The mid-’90s were filled with amazing music. Sandwiched between grunge and nu-metal, the music of this time period was filled with unforgettable tracks that had huge hooks, tasty licks, and unforgettable lyrics. One of the biggest anthems of this era was “Good” by Better than Ezra. One of the all-time great earworms, “Good” is undeniably infectious, and if you don’t find yourself singing along to it when it’s on the radio you may need to reevaluate your life. (Okay, that might be harsh, but come on, “Good” is an amazing song).
While “Good” may be their calling card, Kevin Griffin and Better Than Ezra are no one-hit wonder. The band has successfully toured the roads maintaining a rabid fan base, and releasing a well-received new record All Together Now in 2014. Griffin has gone on to become an in-demand songwriter — writing for such acts as: Howie Day, Sugarland, Christina Perri, Barenaked Ladies, and others. The band is also curating their first festival, The Pilgrimage Festival this fall in Tennessee. Now the band is on the road with the 90s-fueled nostalgia tour, Under the Sun,
We recently caught up with Kevin Griffin, as the band preps for their show at The Stone Pony Summer Stage tonight to talk about Pigrimage, new BTE music, and that much talked-about supergroup he formed with Mark McGrath and Uncle Kracker.
I know you guys are busy touring right now, but instead of the Under the Sun tour, it should really be called ‘The Nostalgia Tour.’
Well you know, I think that’s there no way you can’t have an element of nostalgia to a tour. Back in our hay day, in the mid and late nineties, we’ve been more active than others and putting out albums so fans perceive that as fans do. We’ve been doing this a long time, and that’s just how music is. It brings back memories.
Since you brought up the ’90s, I feel that alternative rock is not necessarily similar but I feel it was less collective as it is now back then. Do you think that this generation of listeners will have that same feeling of nostalgia for the music of today as they do for the nineties music?
It’s funny, when you’re in something as I was, making music back then, you think, “Wow, there are so many sub genres” and how could that ever see nostalgia. But now, when I listen to music like that it really does have a specific sound. Whether you are listening to a Bjork song, a Marcy Playground song, or a Chemical brothers song — those were considered sub genres in the alternative music for bands that were more collective. I think that you will for sure hear that type of nostalgia in songs today, whether you are listening to Twenty One Pilots song or Cage the Elephant song, 20 years from now it will have the nostalgic feel as Better than Ezra has now. That said, I actually think a group of bands now are trying to have a nineties sound, or that collective thing going for them, like Twenty One Pilots, Cage the Elephant, or Band of Horses. They kind of have a more stripped down thing, kind of like a band playing. But you know with a different production style and approach.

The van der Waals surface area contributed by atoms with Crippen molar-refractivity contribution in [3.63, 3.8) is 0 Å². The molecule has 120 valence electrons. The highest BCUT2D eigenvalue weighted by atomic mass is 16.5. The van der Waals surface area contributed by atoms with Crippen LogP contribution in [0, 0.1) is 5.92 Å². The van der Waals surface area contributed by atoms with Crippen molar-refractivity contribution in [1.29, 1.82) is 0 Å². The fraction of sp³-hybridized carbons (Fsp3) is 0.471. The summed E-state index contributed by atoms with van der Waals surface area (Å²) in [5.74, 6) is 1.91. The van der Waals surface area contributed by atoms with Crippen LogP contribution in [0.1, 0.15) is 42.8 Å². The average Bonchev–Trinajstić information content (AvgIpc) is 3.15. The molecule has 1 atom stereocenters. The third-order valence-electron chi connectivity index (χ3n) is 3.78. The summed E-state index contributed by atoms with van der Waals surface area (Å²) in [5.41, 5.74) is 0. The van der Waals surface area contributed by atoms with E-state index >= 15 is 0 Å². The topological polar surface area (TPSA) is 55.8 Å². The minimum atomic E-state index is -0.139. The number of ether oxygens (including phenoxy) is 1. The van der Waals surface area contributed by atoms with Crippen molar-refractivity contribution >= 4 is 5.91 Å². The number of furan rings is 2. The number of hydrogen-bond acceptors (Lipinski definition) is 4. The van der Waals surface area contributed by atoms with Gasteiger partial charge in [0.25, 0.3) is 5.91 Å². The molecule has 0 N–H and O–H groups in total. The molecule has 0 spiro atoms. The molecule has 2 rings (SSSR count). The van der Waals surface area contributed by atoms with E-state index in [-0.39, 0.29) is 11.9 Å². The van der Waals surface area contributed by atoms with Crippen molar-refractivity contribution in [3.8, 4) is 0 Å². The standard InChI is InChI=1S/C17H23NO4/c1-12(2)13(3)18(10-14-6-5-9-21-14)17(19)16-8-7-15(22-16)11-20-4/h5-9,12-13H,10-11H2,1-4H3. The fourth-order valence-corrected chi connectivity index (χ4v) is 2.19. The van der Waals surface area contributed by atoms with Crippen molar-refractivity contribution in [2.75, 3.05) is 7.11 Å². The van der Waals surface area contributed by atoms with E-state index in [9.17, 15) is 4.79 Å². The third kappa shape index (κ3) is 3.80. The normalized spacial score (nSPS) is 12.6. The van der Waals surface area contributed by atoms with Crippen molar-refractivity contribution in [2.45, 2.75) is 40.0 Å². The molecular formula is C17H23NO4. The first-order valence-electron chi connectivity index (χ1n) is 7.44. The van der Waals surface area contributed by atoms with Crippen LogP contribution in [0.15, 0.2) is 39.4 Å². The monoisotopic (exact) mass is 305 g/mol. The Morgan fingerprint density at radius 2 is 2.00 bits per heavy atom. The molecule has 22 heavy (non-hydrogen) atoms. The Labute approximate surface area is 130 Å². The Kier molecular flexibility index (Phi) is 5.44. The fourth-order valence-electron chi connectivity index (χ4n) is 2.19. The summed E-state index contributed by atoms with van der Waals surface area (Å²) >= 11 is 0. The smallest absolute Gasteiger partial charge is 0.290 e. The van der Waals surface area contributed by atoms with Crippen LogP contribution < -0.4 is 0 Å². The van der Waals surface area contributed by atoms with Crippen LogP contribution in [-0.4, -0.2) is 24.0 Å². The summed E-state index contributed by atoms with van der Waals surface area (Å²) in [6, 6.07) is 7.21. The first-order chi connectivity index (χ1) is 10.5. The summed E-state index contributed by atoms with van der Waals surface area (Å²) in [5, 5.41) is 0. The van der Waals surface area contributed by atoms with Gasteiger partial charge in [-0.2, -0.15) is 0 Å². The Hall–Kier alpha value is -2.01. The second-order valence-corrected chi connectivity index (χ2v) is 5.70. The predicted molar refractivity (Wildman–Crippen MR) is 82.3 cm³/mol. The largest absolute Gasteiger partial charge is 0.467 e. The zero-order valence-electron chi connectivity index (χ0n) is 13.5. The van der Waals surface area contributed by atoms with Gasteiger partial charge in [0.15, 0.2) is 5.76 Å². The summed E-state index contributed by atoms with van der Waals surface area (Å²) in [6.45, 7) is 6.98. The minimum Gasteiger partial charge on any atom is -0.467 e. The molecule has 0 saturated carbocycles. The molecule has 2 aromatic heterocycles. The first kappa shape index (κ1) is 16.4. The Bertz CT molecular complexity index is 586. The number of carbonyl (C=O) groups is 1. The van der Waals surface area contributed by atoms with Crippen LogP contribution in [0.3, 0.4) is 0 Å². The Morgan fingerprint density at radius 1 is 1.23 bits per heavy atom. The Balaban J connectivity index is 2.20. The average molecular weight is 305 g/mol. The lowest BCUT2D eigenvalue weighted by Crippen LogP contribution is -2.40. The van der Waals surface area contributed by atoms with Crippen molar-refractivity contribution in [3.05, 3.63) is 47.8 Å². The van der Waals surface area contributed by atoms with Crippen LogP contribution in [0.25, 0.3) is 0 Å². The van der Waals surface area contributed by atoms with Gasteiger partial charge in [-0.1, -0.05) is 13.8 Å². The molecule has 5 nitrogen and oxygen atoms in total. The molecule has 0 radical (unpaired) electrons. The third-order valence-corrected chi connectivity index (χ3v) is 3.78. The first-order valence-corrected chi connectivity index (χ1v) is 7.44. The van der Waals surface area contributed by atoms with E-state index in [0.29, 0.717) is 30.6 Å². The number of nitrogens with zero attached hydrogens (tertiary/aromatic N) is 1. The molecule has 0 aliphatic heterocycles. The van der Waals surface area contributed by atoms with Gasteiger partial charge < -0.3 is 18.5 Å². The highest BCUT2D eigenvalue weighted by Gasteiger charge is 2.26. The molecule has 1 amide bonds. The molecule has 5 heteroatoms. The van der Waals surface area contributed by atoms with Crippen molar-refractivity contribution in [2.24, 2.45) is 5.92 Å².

It’s interesting how you put it, I never really thought of it like that. I’m part of the generation that both listens to ’90s music, like Better Than Ezra, and music today. I’m not at the stage yet where I only listen to music that came out in the ’90s. So I’m somewhere in the middle.
I’m actually the same. Maybe its because its my job, cause most of what I do these days is write and produce for younger artists. Its kind of to a fault, (laughs). But the only reason I listen to Lithium [on SiriusXM] is because my sons love listening to Lithium. They are into Radiohead, Smashing Pumpkins, and Cake. I’m always like, “Really, you guys listen to this?”
I feel like you are in a position though to say, “Hey I lived this, you have to listen to this.”
(Laughs) I’m more like, if I hear him listening to Weezer or Radiohead. I’m like, “If you dig this, listen to The Pixies, that’s where Weezer go their sound.” You, that kind of the stuff I will do that to him.
That’s great! I never really had that because I don’t really have musician parents, so they kind of just listened to music and weren’t like you have to listen to this, but were like, “Well I’m listening to this and so are you because you are also in the car.” It was stuff like Frank Sinatra and I loved that.
I don’t push music on my kids because I really want them to like it, and I feel the more you want them to do something they kind of rebel. They give me an opening to have them check out songs.
This is the 25th anniversary of your debut album. What inspires you guys to keep creating new music? How do you keep it fresh and still experiment?